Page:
What is in this article?:
- Peanut diseases surge in areas of excessive rainfall
- Stem rot off to fast start
- Alto registered in peanuts
With some areas of Alabama receiving as much as 10 to 30 inches of rainfall in a short period of time, controlling diseases in peanuts is becoming a major concern for producers.
Stem rot off to fast start
Stem rot, or white mold, has also gotten off to a fast start in peanuts. It’s much more of a problem in the traditional peanut production area in southeast Alabama but is showing up in field trials at the Gulf Coast Research and Extension Center in Fairhope. I
Incidence of stem rot is typically much higher the more frequently peanuts are cropped in individual fields but there are a few fields that historically have high levels of this disease regardless of cropping history.
Most widely planted runner peanut varieties, except maybe Florida 07 and Georgia-07W, are fairly susceptible to stem rot. Convoy at rates from 20 to 32 fluid ounces per acre tends to have a slight edge in performance in high stem rot pressure situations. Otherwise, Fontelis, Provost, Abound alone or tank mixed with Alto, and Priaxor when applied at recommended rates for stem rot control also are effective against this disease.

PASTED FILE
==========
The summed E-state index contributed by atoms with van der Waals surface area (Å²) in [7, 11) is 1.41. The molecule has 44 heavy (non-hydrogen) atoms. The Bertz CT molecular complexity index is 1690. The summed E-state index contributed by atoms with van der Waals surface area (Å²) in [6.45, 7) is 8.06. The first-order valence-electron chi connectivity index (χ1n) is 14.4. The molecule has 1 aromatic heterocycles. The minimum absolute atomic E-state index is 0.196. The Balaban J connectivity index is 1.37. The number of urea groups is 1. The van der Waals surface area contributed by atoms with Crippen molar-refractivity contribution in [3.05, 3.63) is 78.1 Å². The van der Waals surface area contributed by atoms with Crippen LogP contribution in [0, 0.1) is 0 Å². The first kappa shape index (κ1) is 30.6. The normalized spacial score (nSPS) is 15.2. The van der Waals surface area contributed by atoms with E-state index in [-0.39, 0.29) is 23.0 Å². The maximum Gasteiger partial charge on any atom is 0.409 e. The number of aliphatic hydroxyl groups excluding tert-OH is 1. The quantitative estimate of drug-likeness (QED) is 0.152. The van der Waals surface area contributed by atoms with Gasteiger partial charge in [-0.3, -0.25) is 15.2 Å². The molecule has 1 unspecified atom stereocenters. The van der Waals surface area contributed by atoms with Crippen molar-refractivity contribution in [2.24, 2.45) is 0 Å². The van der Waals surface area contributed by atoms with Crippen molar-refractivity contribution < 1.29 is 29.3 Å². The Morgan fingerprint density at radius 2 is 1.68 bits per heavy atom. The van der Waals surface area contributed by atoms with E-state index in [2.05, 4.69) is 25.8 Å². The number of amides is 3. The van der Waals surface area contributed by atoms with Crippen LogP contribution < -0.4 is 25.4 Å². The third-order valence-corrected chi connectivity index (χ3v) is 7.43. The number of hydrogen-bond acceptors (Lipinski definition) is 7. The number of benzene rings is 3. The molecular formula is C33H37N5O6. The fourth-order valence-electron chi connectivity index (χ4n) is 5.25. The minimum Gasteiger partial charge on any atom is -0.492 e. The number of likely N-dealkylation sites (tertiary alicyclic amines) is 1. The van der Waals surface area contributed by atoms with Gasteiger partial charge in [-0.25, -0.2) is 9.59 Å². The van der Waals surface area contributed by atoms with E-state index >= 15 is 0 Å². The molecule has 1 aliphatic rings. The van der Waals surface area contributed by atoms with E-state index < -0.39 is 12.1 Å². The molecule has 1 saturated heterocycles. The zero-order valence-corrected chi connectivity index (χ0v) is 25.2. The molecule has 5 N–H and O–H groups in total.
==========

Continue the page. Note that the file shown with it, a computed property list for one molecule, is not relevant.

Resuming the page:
Headline has good stem rot activity but must be applied at night when the leaves are folded to get best results. Other strobilurin fungicides like Abound would also benefit from night applications. The generic tebuconazole fungicides as well as Evito, Evito T, Topguard and Quash also have stem rot activity and would be more suitable in lower pressure situations.
While thrips damage levels were high in a lot of peanut fields, TSWV pressure is fairly low and the disease is unlikely to cause any yield losses.